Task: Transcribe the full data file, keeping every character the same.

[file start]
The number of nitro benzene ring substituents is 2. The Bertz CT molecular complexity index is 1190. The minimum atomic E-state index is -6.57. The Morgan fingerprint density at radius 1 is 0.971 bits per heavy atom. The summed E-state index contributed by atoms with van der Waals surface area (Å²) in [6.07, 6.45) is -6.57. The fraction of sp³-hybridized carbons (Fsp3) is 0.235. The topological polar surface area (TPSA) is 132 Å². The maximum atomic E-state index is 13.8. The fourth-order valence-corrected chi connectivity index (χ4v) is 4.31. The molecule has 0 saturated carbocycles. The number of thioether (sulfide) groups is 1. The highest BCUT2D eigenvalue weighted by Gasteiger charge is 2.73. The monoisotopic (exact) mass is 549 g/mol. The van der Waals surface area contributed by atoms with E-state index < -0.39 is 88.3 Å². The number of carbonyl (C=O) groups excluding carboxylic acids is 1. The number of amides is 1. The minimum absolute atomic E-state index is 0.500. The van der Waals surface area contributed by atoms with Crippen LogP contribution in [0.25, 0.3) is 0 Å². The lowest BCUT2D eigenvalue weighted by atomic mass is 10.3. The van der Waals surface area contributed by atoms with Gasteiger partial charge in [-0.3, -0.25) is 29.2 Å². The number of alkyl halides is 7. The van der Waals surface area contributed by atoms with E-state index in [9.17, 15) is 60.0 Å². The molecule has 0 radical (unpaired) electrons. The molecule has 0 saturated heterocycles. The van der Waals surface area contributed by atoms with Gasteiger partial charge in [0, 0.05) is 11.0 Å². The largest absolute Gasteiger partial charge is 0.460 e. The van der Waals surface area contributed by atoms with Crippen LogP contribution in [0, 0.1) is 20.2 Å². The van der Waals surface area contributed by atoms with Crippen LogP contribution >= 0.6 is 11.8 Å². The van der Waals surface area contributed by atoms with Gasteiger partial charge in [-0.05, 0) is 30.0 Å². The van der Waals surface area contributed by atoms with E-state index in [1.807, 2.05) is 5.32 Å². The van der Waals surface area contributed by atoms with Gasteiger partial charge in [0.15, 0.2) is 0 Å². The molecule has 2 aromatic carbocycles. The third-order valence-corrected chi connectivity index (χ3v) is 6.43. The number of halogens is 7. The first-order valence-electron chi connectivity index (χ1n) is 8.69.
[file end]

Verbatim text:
The number of nitro benzene ring substituents is 2. The Bertz CT molecular complexity index is 1190. The minimum atomic E-state index is -6.57. The Morgan fingerprint density at radius 1 is 0.971 bits per heavy atom. The summed E-state index contributed by atoms with van der Waals surface area (Å²) in [6.07, 6.45) is -6.57. The fraction of sp³-hybridized carbons (Fsp3) is 0.235. The topological polar surface area (TPSA) is 132 Å². The maximum atomic E-state index is 13.8. The fourth-order valence-corrected chi connectivity index (χ4v) is 4.31. The molecule has 0 saturated carbocycles. The number of thioether (sulfide) groups is 1. The highest BCUT2D eigenvalue weighted by Gasteiger charge is 2.73. The monoisotopic (exact) mass is 549 g/mol. The van der Waals surface area contributed by atoms with E-state index < -0.39 is 88.3 Å². The number of carbonyl (C=O) groups excluding carboxylic acids is 1. The number of amides is 1. The minimum absolute atomic E-state index is 0.500. The van der Waals surface area contributed by atoms with Crippen LogP contribution in [0.25, 0.3) is 0 Å². The lowest BCUT2D eigenvalue weighted by atomic mass is 10.3. The van der Waals surface area contributed by atoms with Gasteiger partial charge in [-0.3, -0.25) is 29.2 Å². The number of alkyl halides is 7. The van der Waals surface area contributed by atoms with E-state index in [9.17, 15) is 60.0 Å². The molecule has 0 radical (unpaired) electrons. The molecule has 0 saturated heterocycles. The van der Waals surface area contributed by atoms with Gasteiger partial charge in [0, 0.05) is 11.0 Å². The largest absolute Gasteiger partial charge is 0.460 e. The van der Waals surface area contributed by atoms with Crippen LogP contribution in [0, 0.1) is 20.2 Å². The van der Waals surface area contributed by atoms with Crippen LogP contribution >= 0.6 is 11.8 Å². The van der Waals surface area contributed by atoms with Gasteiger partial charge in [-0.05, 0) is 30.0 Å². The van der Waals surface area contributed by atoms with E-state index in [1.807, 2.05) is 5.32 Å². The van der Waals surface area contributed by atoms with Gasteiger partial charge in [0.15, 0.2) is 0 Å². The molecule has 2 aromatic carbocycles. The third-order valence-corrected chi connectivity index (χ3v) is 6.43. The number of halogens is 7. The first-order valence-electron chi connectivity index (χ1n) is 8.69.